As the child of 8 to 9 is becoming more aware of depth and distance in space, he/she is also developing perceptions of body image, as attitudes towards their bodies and the bodies of other people. Research in the area of how children perceive the size of their bodies appears to show that children will overestimate or underestimate the size of their bodies in relation to what is culturally desirable. Many variables influence how the child perceives his/her body: sex differences, personality types, and emotional feelings of self-importance, success and power. Generally, the child, as well as the adult, functions within three dimensional boundaries that surround our bodies. For the child these boundaries are not fixed since their growth processes are not complete.
Children develop their awareness of distance and depth very slowly. Judgment of distance becomes clearer as the child has more experience with actually traversing the distance themselves. The child will gradually perceive the changes in; the appearances or objects as they move towards them or away from them. Older children through maturation, experience and training can usually perceive that objects gradually recede into the distance. The focusing of both eyes in what is known as binocular vision is necessary for accuracy in depth perception. Changes in the size of objects will cause them to appear smaller as they recede into the background. The texture of the surfaces of objects becomes more dense the further they are away from the viewer. As the older child becomes less self-centered and more aware of other viewpoints, what is known as linear perspective (parallel lines converging to a vanishing point at the horizon) can be understood. The horizon is relative to one’s point of view and the surrounding environment (urban, flat rural land, ocean, hills, mountains, etc.). Generally we look up towards objects that are distant, and down at near objects. Movement and the speed at which an object moves conveys depth. Objects which are closer appear to move more and faster than similar objects at greater distances. Shadows created as a result of a light source contribute to the impression of an object being in three dimensional space.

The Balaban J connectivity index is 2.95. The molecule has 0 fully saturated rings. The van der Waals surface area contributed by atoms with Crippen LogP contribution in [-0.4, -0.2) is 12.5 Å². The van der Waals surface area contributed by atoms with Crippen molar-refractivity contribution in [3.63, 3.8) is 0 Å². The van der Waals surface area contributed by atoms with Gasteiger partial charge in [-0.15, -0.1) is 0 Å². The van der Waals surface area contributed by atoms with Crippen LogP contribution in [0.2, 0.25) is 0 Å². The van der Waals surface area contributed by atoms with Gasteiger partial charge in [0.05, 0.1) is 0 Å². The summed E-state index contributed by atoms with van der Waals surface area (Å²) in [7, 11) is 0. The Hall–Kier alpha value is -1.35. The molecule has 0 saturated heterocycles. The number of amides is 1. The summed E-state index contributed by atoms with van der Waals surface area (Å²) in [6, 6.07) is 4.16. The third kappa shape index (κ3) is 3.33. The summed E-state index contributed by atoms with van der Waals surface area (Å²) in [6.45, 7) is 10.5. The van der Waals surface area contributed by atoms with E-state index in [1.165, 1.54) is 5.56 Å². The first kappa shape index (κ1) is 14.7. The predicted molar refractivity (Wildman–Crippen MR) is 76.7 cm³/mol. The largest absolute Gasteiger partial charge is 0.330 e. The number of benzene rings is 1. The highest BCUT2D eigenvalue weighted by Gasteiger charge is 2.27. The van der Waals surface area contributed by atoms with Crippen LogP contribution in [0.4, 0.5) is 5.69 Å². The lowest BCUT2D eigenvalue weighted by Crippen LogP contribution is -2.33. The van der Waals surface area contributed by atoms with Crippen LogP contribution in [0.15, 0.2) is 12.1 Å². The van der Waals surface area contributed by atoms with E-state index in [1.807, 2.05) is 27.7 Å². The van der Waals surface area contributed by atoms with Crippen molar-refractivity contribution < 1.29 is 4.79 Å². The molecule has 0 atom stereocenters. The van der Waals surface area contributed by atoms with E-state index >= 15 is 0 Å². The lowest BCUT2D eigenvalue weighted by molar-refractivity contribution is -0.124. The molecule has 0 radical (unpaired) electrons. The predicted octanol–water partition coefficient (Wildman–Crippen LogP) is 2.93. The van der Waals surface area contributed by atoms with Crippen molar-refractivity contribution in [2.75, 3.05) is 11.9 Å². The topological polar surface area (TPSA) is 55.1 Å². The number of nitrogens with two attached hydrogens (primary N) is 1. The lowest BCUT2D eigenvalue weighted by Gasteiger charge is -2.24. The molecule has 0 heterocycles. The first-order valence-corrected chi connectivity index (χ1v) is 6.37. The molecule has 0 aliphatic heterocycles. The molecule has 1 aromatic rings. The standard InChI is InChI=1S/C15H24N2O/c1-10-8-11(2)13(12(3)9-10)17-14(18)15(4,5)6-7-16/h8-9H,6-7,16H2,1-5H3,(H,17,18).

In any discussion of developmental growth in children it must be remembered that there are a multitude of variables affecting the learning process. The perception of spatial relationships is a complex learning process that does not complete itself in childhood; nor can it be isolated from other learning processes. It is discussed here for the purpose of guiding one in planning art activities that can improve the child’s awareness of space. This awareness of space is connected directly to our thoughts, feelings and imagination as we experience buildings in our environment.